Thursday, December 28, 2006

2006 Restaurant Year in Review and The Menu for 2007

This article was originally published including charts courtesy of CTS Trend on The’s Street Insight Long/Short Trader on Dec. 26, 2006.

So what's on your menu this week? Some left over latkes from Hanukkah? Perhaps some smoked ham cold cuts from Christmas? Looking into 2007, there are several themes in the restaurant sector that will continue to create investment and trade opportunities. So, without further ado, here is my restaurant year in review and outlook for the year ahead.


There were several high-profile restaurant IPOs that took place in 2006. First came Chipotle Mexican Grill (CMG), which soared from the get-go and remained a Wall Street favorite for the balance of the year. The stock even caught on Friday.

The other restaurant spinoff IPO was Tim Hortons (THI). While THI had some success out of the starting gate, the stock has pretty much leveled off and has not found a strong following from analysts or investors.

Finally, Burger King (BKC) came public to join the quick-service ranks along McDonald's (MCD) and Wendy's (WEN), both of which were the source of the two above mentioned spinoffs. BKC stumbled out of the gate, but management appears to be making operational headway and also benefited from the substitution effect.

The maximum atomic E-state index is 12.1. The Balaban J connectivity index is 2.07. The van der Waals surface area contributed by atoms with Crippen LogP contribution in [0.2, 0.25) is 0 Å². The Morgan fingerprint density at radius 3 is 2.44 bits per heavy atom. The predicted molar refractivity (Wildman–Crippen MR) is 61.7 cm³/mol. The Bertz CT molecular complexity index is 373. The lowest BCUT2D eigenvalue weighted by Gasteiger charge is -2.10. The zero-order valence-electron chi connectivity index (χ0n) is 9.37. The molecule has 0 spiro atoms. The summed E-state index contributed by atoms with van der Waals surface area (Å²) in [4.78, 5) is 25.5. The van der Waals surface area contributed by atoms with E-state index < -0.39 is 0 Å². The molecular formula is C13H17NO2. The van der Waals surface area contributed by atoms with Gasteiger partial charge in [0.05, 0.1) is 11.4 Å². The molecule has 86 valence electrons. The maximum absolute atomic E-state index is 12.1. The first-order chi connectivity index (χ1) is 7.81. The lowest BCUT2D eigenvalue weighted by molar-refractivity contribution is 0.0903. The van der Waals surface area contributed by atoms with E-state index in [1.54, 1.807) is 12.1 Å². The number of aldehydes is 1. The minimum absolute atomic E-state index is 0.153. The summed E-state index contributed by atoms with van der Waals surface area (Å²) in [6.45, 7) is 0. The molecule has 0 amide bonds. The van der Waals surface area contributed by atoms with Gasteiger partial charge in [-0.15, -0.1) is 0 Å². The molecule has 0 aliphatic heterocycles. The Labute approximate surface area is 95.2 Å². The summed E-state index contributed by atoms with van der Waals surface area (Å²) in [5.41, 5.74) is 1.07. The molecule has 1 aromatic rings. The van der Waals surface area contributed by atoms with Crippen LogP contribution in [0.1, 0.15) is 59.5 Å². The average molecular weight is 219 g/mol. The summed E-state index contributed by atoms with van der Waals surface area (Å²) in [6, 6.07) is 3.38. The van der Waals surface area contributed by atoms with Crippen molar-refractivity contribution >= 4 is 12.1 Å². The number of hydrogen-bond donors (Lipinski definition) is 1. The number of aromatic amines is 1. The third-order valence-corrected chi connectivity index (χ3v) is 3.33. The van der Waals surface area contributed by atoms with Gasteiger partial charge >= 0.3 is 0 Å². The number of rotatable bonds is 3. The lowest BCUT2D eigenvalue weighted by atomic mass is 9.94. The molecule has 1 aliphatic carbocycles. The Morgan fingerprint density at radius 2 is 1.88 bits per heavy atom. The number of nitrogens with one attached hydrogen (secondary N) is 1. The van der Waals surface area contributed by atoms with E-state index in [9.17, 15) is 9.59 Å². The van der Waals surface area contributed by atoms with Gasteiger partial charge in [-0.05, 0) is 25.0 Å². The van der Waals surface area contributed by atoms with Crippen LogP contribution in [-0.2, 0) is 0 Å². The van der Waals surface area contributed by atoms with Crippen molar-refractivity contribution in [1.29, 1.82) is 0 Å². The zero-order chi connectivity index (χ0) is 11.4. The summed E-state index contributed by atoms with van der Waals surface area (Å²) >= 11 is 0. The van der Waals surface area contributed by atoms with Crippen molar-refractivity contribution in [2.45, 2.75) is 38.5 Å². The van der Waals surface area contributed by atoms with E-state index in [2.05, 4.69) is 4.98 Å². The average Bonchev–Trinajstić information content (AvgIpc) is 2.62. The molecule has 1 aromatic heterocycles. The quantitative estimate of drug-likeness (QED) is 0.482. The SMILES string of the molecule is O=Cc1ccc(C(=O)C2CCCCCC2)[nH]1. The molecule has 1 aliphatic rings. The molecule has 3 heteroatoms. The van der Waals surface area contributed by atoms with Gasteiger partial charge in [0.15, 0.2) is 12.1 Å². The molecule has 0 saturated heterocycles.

Look for continued activist shareholder activity in 2007. Don't be surprised if you see a private equity or leveraged buyout deal. CKE Restaurants (CKR) is a good trading stock that rises and falls with such speculation.

Casual Dining

It was a real up and down year for the casual dining segment. A strong start to the year was thwarted in the spring by a market correction, spiking energy prices and the fear of inflation. These companies were hit hard as traffic migrated down the food chain to the quick-service restaurants as the substitution effect took hold. Not until energy prices peaked, the market correction ended and the Fed finally pushed pause in the middle of the summer did the casual dining chains begin to rebound. OSI Restaurant Partners (OSI), which operates the Outback Steakhouse chain among others, managed to get a recent private equity buyout offer. All of the popular casual dining chains had similar chart patterns during the year. Here are some of the favorites: Applebee's (APPB), Darden Restaurants (DRI), Brinker International (EAT) and Ruby Tuesday (RI) all charted together.

Casual dining will struggle in 2007 as the concepts out there are just too homogenous. There are no new offerings that I see on the horizon. Rather, you will have to play this sub-sector as trades, looking to take a lead from economic signals. Commodity costs -- namely, energy and food -- should be watched most closely. There are some potential turnaround stories as well that could provide opportunities. One name that comes to mind is Red Robin Gourmet Burgers (RRGB), which is a great concept that has long suffered from managerial mismanagement and misdeeds. We need to watch RRGB but not rush to act.

Substitution Effect Bolsters Quick-Service Names